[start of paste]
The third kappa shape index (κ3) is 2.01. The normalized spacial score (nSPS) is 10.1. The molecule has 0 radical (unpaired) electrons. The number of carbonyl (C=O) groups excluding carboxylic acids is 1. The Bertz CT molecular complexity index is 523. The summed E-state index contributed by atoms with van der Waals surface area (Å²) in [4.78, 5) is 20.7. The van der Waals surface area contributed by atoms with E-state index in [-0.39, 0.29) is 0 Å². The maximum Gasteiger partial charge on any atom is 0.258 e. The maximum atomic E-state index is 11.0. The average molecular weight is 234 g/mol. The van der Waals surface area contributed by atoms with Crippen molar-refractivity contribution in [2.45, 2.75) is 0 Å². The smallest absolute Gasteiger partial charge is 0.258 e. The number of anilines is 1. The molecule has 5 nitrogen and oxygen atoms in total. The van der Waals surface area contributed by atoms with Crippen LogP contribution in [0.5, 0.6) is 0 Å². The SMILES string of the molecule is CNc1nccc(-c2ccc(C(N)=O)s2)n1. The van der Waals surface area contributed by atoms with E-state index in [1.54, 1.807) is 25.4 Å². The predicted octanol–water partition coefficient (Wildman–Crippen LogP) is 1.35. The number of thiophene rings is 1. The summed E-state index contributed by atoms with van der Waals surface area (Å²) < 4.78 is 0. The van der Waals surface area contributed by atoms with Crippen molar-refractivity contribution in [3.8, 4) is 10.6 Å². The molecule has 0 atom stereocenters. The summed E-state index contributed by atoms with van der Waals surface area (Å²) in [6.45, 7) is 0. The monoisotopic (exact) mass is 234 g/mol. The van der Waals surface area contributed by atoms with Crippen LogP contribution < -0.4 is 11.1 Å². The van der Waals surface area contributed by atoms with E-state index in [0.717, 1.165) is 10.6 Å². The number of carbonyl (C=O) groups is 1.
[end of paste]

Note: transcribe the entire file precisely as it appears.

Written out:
The third kappa shape index (κ3) is 2.01. The normalized spacial score (nSPS) is 10.1. The molecule has 0 radical (unpaired) electrons. The number of carbonyl (C=O) groups excluding carboxylic acids is 1. The Bertz CT molecular complexity index is 523. The summed E-state index contributed by atoms with van der Waals surface area (Å²) in [4.78, 5) is 20.7. The van der Waals surface area contributed by atoms with E-state index in [-0.39, 0.29) is 0 Å². The maximum Gasteiger partial charge on any atom is 0.258 e. The maximum atomic E-state index is 11.0. The average molecular weight is 234 g/mol. The van der Waals surface area contributed by atoms with Crippen molar-refractivity contribution in [2.45, 2.75) is 0 Å². The smallest absolute Gasteiger partial charge is 0.258 e. The number of anilines is 1. The molecule has 5 nitrogen and oxygen atoms in total. The van der Waals surface area contributed by atoms with Crippen LogP contribution in [0.5, 0.6) is 0 Å². The SMILES string of the molecule is CNc1nccc(-c2ccc(C(N)=O)s2)n1. The van der Waals surface area contributed by atoms with E-state index in [1.54, 1.807) is 25.4 Å². The predicted octanol–water partition coefficient (Wildman–Crippen LogP) is 1.35. The number of thiophene rings is 1. The summed E-state index contributed by atoms with van der Waals surface area (Å²) < 4.78 is 0. The van der Waals surface area contributed by atoms with Crippen molar-refractivity contribution in [3.8, 4) is 10.6 Å². The molecule has 0 atom stereocenters. The summed E-state index contributed by atoms with van der Waals surface area (Å²) in [6.45, 7) is 0. The monoisotopic (exact) mass is 234 g/mol. The van der Waals surface area contributed by atoms with Crippen LogP contribution < -0.4 is 11.1 Å². The van der Waals surface area contributed by atoms with E-state index in [0.717, 1.165) is 10.6 Å². The number of carbonyl (C=O) groups is 1.